Staffordshire University logo
STORE - Staffordshire Online Repository

Key Characteristics for Effective Teaching: Subject Qualifications or Something Else?

MURRAY, Sandra (2020) Key Characteristics for Effective Teaching: Subject Qualifications or Something Else? Doctoral thesis, Staffordshire University.

[img] Text (Thesis)
Sandra Murray EdD Final Thesis.docx - Submitted Version
Available under License All Rights Reserved.

Download (2MB)
[img] Text (EThOS Agreement)
EThOS Deposit Agreement_tcm44-75119 Sandra Murray.doc - Other
Restricted to Repository staff only
Available under License All Rights Reserved.

Download (97kB) | Request a copy

Abstract or description

This research explored whether it was subject qualifications, or other behaviours or characteristics, that were key to teacher effectiveness. It also provided a response to government rhetoric that claims that the most effective teachers are those with the best subject specialist qualifications (DfE, 2010; DfE, 2011; DfE, 2016a; Foster, 2018; Teach First, 2018). This response is based on the findings of interpretivist research that explored stakeholder views and representations, through interviews and examination of teacher job advertisements, in secondary and further education.

From the analysis of the data gathered, several themes emerged. The results of teacher subject qualifications were not a unique signal of teacher effectiveness for stakeholders. For educational leaders, these qualifications formed one aspect of the holistic view of the teacher that they are recruiting. Qualifications, to teachers and to educational leaders, formed only a partial proxy of knowledge required to teach. In acknowledging this, the research indicates that teacher passion is a more effective signal of teacher effectiveness than teacher qualifications. Therefore, a tripartite model of teacher passion, comprising facets of passion for teaching, passion for learning and passion for a teacher’s subject is presented.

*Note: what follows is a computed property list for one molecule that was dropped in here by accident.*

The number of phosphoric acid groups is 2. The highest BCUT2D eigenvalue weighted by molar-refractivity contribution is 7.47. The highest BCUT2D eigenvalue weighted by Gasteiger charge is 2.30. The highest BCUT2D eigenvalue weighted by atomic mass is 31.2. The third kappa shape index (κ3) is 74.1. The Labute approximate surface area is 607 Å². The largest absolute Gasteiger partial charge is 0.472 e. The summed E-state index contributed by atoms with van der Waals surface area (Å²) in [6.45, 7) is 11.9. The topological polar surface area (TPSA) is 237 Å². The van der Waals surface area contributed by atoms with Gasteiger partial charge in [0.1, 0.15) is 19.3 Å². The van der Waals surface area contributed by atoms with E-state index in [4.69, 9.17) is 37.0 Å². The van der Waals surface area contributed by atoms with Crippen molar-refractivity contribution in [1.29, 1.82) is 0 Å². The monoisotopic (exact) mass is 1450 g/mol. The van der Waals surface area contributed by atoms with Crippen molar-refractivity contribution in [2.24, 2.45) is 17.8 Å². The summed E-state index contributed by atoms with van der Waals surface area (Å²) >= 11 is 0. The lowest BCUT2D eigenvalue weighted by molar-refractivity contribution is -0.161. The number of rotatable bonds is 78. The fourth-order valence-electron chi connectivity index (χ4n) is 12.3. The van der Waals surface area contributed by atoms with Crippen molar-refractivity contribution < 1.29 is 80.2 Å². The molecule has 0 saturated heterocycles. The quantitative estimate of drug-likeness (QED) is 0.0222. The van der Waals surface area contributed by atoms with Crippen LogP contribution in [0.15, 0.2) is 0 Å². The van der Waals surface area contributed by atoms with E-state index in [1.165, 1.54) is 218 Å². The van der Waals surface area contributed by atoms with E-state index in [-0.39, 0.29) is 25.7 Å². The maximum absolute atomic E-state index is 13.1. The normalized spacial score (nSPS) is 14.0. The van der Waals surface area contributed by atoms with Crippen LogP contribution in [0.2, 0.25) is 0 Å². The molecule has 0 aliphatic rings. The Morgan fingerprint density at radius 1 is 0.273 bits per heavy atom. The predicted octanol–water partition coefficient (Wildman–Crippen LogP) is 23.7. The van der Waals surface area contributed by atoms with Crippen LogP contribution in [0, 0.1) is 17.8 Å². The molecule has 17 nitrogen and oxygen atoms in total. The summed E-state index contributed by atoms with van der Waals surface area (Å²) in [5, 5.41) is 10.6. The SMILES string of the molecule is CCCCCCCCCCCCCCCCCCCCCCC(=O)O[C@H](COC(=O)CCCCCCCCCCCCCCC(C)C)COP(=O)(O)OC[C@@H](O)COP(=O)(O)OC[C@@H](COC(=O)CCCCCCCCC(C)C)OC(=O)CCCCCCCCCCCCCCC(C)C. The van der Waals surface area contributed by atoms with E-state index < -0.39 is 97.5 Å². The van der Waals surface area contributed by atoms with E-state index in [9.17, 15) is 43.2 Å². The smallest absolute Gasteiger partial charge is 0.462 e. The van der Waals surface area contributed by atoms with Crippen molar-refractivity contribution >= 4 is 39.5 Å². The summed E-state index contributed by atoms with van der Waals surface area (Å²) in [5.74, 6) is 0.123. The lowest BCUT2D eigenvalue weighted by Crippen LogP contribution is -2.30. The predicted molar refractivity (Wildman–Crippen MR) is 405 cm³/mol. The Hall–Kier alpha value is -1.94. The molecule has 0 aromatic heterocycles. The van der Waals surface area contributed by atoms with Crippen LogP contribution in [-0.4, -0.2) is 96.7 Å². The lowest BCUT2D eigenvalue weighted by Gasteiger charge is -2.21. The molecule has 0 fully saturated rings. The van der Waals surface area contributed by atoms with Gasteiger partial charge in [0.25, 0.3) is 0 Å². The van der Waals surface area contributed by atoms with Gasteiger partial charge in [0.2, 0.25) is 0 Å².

Specifically, the centrality of passion and enthusiasm to teacher effectiveness has reiterated teaching as an intrinsically motivated profession in which subject qualification results are not a unique signal of effectiveness. This highlights the need for change, away from a policy focus in relation to teacher subject qualifications, towards one which views subject qualifications holistically. The passion centric model of teacher effectiveness is presented as a model to support this and to aid wider teacher recruitment decision making and policy.

Item Type: Thesis (Doctoral)
Faculty: School of Life Sciences and Education > Education
Depositing User: Library STORE team
Date Deposited: 15 Apr 2024 10:53
Last Modified: 15 Apr 2024 10:53

Actions (login required)

View Item View Item

DisabledGo Staffordshire University is a recognised   Investor in People. Sustain Staffs
Legal | Freedom of Information | Site Map | Job Vacancies
Staffordshire University, College Road, Stoke-on-Trent, Staffordshire ST4 2DE t: +44 (0)1782 294000